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Raining Aprictos

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Colorado is having a bumper apricot year, so it is only fitting that I utilize this fabulous fruit by making an aged brandy or eau de vie.  I'm wondering if anyone is willing to share their experience with fermenting raw vs. cooking for 30 mins prior to fermentation and (if going raw) the effectiveness of wild yeast, as my first 53 gallon barrel took off immediately after picking.  I was planning on using a Nouveaux Fermentis champagne yeast but it is already very active.  Thanks for any input.  CB

 

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I've never heard of someone cooking the fruit first to make Brandy, we just mash the fruit then depit once fermentation has begun. Wild yeasts are usually less efficient in alcohol production and if the apricots aren't low enough in pH you can have VA and mold issues. Wild yeast works well for our plum  and grape ferments, okay for Apple, and not well for pears, cherries, quince.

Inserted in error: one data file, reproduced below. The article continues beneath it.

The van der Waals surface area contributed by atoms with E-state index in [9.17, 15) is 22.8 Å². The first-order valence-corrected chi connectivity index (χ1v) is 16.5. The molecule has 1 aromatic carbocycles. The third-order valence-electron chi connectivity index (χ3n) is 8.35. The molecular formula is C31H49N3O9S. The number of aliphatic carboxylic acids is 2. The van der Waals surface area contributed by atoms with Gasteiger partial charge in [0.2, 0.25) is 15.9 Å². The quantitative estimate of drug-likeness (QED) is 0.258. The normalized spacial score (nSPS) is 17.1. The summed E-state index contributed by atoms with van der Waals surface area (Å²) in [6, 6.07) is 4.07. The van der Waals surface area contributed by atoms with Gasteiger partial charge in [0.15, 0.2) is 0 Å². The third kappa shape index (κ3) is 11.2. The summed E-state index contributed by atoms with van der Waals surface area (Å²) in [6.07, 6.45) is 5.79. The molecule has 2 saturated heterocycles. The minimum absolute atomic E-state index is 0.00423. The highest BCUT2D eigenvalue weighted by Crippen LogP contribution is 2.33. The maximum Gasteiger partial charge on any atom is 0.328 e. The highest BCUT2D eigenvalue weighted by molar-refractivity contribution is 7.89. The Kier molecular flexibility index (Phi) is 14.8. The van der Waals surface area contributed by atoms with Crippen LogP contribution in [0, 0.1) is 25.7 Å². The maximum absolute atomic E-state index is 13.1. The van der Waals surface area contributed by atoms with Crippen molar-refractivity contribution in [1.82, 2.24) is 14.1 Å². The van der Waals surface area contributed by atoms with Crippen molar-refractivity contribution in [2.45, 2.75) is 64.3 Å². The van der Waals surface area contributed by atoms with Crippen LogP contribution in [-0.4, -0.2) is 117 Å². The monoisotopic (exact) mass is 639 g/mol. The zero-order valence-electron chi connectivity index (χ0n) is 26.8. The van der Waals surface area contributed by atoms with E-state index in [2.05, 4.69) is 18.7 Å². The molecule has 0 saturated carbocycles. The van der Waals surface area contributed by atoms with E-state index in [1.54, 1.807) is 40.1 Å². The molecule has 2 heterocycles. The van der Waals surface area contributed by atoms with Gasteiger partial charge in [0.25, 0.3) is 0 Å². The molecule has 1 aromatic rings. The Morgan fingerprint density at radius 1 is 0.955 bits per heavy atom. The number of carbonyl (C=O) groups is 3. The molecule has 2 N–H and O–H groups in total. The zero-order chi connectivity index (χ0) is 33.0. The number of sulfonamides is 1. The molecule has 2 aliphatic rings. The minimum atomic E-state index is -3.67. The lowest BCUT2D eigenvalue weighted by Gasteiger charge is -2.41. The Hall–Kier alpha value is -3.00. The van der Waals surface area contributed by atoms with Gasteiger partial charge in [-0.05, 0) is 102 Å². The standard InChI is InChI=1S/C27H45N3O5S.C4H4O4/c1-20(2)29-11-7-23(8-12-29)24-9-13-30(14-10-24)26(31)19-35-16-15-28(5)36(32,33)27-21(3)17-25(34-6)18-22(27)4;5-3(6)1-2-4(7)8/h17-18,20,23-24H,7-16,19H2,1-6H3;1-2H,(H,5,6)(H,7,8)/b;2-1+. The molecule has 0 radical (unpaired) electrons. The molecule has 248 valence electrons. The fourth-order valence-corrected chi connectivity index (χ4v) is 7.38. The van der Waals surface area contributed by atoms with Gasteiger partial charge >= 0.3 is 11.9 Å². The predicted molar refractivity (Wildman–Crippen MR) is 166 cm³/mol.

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Very important to get ALL the pits out before going into the still.

I contract distilled some apricot ferment, was told no pits in it, but there were some. Totally ruined the batch, even had to throw away the HDPE drum that the spirit was run into.

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It was black oily droplets floating on the surface that really put me off. The smell and taste of that was nasty. Not the bitter almond smell that is associated with cyanide but it could have been hidden under the other smell.

Have run more batches since then and all good when no pips in the still.

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I don't know that I will be doing it ever but curious if someone is willing to share their process for mashing stone fruit?  How do you get the flesh off of the pit?  How do you get the pits out post ferment?  Are there a lot of solids other than the pits at the end?  Do you strain those out somehow?

 

I am curious as it is something we may be looking into this summer when fruit are in season and I have never really figured out how I would do that.

 

Thanks!

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